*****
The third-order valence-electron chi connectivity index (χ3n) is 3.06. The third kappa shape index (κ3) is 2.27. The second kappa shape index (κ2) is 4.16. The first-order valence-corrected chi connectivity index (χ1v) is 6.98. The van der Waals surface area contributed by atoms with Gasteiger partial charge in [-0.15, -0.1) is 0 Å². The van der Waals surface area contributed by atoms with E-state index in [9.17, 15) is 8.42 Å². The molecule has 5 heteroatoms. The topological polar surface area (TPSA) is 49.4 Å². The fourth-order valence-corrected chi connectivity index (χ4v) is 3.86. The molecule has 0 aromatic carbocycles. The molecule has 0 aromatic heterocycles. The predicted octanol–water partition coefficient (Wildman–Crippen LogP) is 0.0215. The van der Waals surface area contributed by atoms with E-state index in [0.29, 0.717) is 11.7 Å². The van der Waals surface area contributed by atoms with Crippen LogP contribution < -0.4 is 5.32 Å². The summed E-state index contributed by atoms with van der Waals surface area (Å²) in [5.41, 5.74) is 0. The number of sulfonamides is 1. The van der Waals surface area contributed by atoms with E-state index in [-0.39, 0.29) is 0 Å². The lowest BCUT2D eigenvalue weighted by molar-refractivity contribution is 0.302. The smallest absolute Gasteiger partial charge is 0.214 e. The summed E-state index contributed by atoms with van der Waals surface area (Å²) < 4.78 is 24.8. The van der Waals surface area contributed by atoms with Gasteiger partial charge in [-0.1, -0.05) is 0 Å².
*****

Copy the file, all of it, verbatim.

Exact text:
The third-order valence-electron chi connectivity index (χ3n) is 3.06. The third kappa shape index (κ3) is 2.27. The second kappa shape index (κ2) is 4.16. The first-order valence-corrected chi connectivity index (χ1v) is 6.98. The van der Waals surface area contributed by atoms with Gasteiger partial charge in [-0.15, -0.1) is 0 Å². The van der Waals surface area contributed by atoms with E-state index in [9.17, 15) is 8.42 Å². The molecule has 5 heteroatoms. The topological polar surface area (TPSA) is 49.4 Å². The fourth-order valence-corrected chi connectivity index (χ4v) is 3.86. The molecule has 0 aromatic carbocycles. The molecule has 0 aromatic heterocycles. The predicted octanol–water partition coefficient (Wildman–Crippen LogP) is 0.0215. The van der Waals surface area contributed by atoms with E-state index in [0.29, 0.717) is 11.7 Å². The van der Waals surface area contributed by atoms with Crippen LogP contribution < -0.4 is 5.32 Å². The summed E-state index contributed by atoms with van der Waals surface area (Å²) in [5.41, 5.74) is 0. The number of sulfonamides is 1. The van der Waals surface area contributed by atoms with E-state index in [-0.39, 0.29) is 0 Å². The lowest BCUT2D eigenvalue weighted by molar-refractivity contribution is 0.302. The smallest absolute Gasteiger partial charge is 0.214 e. The summed E-state index contributed by atoms with van der Waals surface area (Å²) < 4.78 is 24.8. The van der Waals surface area contributed by atoms with Gasteiger partial charge in [-0.1, -0.05) is 0 Å².